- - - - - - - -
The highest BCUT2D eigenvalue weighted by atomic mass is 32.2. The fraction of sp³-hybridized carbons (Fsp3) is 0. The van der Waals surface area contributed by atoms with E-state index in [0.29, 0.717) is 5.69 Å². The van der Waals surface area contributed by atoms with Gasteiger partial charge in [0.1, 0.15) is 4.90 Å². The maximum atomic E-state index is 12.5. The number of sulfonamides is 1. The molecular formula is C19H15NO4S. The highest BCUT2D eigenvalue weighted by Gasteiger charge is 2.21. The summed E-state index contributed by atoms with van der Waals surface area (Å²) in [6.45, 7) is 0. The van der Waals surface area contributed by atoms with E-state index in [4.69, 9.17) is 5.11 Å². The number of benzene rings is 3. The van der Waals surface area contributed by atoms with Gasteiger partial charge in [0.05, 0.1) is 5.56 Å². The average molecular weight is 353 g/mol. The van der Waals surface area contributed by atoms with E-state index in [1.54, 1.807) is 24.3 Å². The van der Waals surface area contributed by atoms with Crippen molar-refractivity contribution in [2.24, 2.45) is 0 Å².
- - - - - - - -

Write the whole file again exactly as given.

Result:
The highest BCUT2D eigenvalue weighted by atomic mass is 32.2. The fraction of sp³-hybridized carbons (Fsp3) is 0. The van der Waals surface area contributed by atoms with E-state index in [0.29, 0.717) is 5.69 Å². The van der Waals surface area contributed by atoms with Gasteiger partial charge in [0.1, 0.15) is 4.90 Å². The maximum atomic E-state index is 12.5. The number of sulfonamides is 1. The molecular formula is C19H15NO4S. The highest BCUT2D eigenvalue weighted by Gasteiger charge is 2.21. The summed E-state index contributed by atoms with van der Waals surface area (Å²) in [6.45, 7) is 0. The van der Waals surface area contributed by atoms with E-state index in [4.69, 9.17) is 5.11 Å². The number of benzene rings is 3. The van der Waals surface area contributed by atoms with Gasteiger partial charge in [0.05, 0.1) is 5.56 Å². The average molecular weight is 353 g/mol. The van der Waals surface area contributed by atoms with E-state index in [1.54, 1.807) is 24.3 Å². The van der Waals surface area contributed by atoms with Crippen molar-refractivity contribution in [2.24, 2.45) is 0 Å².